As Russian troops closed in on Auschwitz in January 1945, Brasse’s boss, Walter, worried about the photos still in the camp. He told the young Pole: “Ivan is coming. Burn everything. All the photographs, all the negatives, files, burn it all.”
But the negatives were fireproof. Walter swore and left. Brasse and another inmate doused them with water. Most of Brasse’s photos disappeared, but some survived, although it is hard to say which were Brasse’s, since camp photos as a rule didn’t carry the photographer’s name. However, in the TV documentary he told the story behind some pictures in the Auschwitz museum archives that he remembers taking.
Mengele hid in Bavaria, then fled to South America, where he died in 1979.
Jaroslaw Mensfelt, spokesman of the Auschwitz-Birkenau museum, says some 200,000 such pictures were taken, with name, nationality and profession attached.
About 40,000 of these pictures are preserved, some with the identification cards, and 2,000 of these are on display in the museum. Others are at Yad Vashem, the Israeli Holocaust memorial.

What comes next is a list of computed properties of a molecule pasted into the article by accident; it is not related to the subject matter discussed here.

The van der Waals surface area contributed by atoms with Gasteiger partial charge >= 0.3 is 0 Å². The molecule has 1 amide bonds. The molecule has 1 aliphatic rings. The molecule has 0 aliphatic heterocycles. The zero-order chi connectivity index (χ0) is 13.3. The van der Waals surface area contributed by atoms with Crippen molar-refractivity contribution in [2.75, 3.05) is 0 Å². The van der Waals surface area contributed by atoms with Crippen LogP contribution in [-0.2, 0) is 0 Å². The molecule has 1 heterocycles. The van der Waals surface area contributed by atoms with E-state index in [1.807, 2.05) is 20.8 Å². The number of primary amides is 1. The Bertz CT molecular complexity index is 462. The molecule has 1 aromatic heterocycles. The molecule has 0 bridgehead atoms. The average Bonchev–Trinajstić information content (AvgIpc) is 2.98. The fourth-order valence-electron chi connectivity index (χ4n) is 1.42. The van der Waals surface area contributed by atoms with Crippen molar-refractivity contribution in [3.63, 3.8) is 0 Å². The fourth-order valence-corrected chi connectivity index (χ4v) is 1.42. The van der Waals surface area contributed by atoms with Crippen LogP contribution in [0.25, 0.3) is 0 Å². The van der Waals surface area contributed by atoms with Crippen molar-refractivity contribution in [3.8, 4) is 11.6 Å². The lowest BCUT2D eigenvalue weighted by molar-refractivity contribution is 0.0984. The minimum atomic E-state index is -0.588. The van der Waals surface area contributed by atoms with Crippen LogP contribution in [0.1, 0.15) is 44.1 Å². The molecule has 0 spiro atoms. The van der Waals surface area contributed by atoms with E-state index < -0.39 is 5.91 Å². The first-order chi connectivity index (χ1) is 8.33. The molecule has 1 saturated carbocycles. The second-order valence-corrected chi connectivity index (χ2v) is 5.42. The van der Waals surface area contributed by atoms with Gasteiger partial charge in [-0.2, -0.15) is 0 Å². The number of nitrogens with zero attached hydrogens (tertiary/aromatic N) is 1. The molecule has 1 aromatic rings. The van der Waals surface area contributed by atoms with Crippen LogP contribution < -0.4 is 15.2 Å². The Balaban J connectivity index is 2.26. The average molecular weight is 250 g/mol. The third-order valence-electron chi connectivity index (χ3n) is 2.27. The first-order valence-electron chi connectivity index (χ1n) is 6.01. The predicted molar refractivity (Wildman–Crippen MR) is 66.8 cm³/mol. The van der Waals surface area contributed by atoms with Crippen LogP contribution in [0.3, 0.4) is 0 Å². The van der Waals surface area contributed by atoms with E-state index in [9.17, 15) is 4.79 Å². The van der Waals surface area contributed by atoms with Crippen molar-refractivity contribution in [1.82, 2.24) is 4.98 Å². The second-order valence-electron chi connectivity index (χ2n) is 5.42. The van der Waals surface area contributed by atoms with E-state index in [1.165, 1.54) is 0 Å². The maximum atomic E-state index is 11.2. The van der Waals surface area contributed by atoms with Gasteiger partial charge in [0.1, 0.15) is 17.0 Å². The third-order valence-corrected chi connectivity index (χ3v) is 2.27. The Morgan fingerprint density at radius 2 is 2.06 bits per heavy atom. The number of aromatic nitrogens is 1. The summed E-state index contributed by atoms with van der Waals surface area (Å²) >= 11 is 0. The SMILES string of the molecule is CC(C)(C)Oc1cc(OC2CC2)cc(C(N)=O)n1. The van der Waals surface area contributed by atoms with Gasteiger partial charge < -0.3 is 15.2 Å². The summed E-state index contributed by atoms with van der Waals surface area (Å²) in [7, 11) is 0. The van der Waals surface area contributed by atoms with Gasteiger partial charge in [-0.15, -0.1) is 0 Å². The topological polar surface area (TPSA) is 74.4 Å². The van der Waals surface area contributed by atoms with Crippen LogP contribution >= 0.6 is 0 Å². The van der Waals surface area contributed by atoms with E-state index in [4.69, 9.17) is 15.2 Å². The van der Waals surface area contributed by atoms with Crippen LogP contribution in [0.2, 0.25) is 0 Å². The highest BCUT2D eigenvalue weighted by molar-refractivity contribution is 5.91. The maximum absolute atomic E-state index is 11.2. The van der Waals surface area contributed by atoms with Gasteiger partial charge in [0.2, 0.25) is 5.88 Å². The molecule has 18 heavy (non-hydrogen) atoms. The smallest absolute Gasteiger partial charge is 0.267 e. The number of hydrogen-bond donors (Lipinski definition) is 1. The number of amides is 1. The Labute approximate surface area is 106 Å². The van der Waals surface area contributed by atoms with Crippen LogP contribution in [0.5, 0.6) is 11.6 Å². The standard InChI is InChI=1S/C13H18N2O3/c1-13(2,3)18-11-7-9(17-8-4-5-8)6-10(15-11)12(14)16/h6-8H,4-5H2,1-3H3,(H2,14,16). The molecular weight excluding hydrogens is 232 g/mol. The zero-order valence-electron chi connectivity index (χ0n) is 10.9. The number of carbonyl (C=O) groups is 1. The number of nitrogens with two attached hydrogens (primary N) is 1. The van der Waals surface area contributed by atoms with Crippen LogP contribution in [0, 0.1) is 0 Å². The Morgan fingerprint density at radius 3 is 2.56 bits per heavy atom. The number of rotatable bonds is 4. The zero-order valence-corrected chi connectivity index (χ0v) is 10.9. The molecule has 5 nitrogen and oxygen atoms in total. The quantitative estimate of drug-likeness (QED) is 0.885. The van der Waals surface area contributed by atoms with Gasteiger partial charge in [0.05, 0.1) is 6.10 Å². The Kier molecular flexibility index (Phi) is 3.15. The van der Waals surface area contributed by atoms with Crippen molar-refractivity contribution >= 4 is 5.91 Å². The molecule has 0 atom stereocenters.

Retiring the camera Ahead of the Soviet advance, the Nazis evacuated Brasse and thousands of other prisoners under heavy guard to Austria. American troops freed him from the Ebensee camp months later. He weighed 88 pounds.
He recovered in an American hospital, and went home to Poland and his family — all of whom survived the war — in July 1945. He wanted to work as a photographer, but couldn’t. Eventually, he started a business making sausage casings.
“I didn’t have a camera, I didn’t have anything,” he said. “After everything, after Dr. Mengele, I had an unpleasant feeling taking pictures.”
“When I started to take them, it always seemed to me that I saw those naked Jewish girls that I’d taken pictures of. That came to mind and I stopped taking photos.”
He still keeps a prewar Kodak Retina camera at home. It sits unused.